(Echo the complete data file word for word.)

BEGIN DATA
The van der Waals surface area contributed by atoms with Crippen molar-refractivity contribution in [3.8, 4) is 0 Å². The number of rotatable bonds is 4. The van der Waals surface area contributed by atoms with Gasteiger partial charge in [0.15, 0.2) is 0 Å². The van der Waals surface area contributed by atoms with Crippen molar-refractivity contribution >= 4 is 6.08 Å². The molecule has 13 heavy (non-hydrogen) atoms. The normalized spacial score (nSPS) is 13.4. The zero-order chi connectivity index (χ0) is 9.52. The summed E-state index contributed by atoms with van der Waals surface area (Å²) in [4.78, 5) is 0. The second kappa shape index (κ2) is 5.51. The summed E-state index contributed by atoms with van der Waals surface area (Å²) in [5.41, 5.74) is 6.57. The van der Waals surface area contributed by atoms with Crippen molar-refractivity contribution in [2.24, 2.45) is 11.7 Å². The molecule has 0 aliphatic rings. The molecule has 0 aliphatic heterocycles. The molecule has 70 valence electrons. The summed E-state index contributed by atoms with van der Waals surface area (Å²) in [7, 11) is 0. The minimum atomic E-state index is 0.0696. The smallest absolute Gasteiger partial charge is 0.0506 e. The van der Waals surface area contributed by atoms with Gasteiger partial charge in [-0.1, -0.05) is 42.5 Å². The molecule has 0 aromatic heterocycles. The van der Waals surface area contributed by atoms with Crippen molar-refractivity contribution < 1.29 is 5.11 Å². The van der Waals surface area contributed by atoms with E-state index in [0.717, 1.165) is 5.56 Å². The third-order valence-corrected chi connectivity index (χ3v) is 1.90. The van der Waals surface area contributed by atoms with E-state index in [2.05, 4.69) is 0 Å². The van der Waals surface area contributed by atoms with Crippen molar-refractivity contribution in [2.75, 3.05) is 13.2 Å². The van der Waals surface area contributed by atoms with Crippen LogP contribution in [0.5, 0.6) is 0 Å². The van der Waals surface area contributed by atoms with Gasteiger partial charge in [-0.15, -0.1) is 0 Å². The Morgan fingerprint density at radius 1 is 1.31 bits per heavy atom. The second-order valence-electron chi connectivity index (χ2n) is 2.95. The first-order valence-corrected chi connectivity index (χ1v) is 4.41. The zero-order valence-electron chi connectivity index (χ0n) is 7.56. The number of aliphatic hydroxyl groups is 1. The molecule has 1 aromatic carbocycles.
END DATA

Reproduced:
The van der Waals surface area contributed by atoms with Crippen molar-refractivity contribution in [3.8, 4) is 0 Å². The number of rotatable bonds is 4. The van der Waals surface area contributed by atoms with Gasteiger partial charge in [0.15, 0.2) is 0 Å². The van der Waals surface area contributed by atoms with Crippen molar-refractivity contribution >= 4 is 6.08 Å². The molecule has 13 heavy (non-hydrogen) atoms. The normalized spacial score (nSPS) is 13.4. The zero-order chi connectivity index (χ0) is 9.52. The summed E-state index contributed by atoms with van der Waals surface area (Å²) in [4.78, 5) is 0. The second kappa shape index (κ2) is 5.51. The summed E-state index contributed by atoms with van der Waals surface area (Å²) in [5.41, 5.74) is 6.57. The van der Waals surface area contributed by atoms with Crippen molar-refractivity contribution in [2.24, 2.45) is 11.7 Å². The molecule has 0 aliphatic rings. The molecule has 0 aliphatic heterocycles. The molecule has 70 valence electrons. The summed E-state index contributed by atoms with van der Waals surface area (Å²) in [7, 11) is 0. The minimum atomic E-state index is 0.0696. The smallest absolute Gasteiger partial charge is 0.0506 e. The van der Waals surface area contributed by atoms with Gasteiger partial charge in [-0.1, -0.05) is 42.5 Å². The molecule has 0 aromatic heterocycles. The van der Waals surface area contributed by atoms with Crippen molar-refractivity contribution < 1.29 is 5.11 Å². The van der Waals surface area contributed by atoms with E-state index in [0.717, 1.165) is 5.56 Å². The third-order valence-corrected chi connectivity index (χ3v) is 1.90. The van der Waals surface area contributed by atoms with E-state index in [2.05, 4.69) is 0 Å². The van der Waals surface area contributed by atoms with Crippen molar-refractivity contribution in [2.75, 3.05) is 13.2 Å². The van der Waals surface area contributed by atoms with Crippen LogP contribution in [0.5, 0.6) is 0 Å². The van der Waals surface area contributed by atoms with Gasteiger partial charge in [-0.15, -0.1) is 0 Å². The Morgan fingerprint density at radius 1 is 1.31 bits per heavy atom. The second-order valence-electron chi connectivity index (χ2n) is 2.95. The first-order valence-corrected chi connectivity index (χ1v) is 4.41. The zero-order valence-electron chi connectivity index (χ0n) is 7.56. The number of aliphatic hydroxyl groups is 1. The molecule has 1 aromatic carbocycles.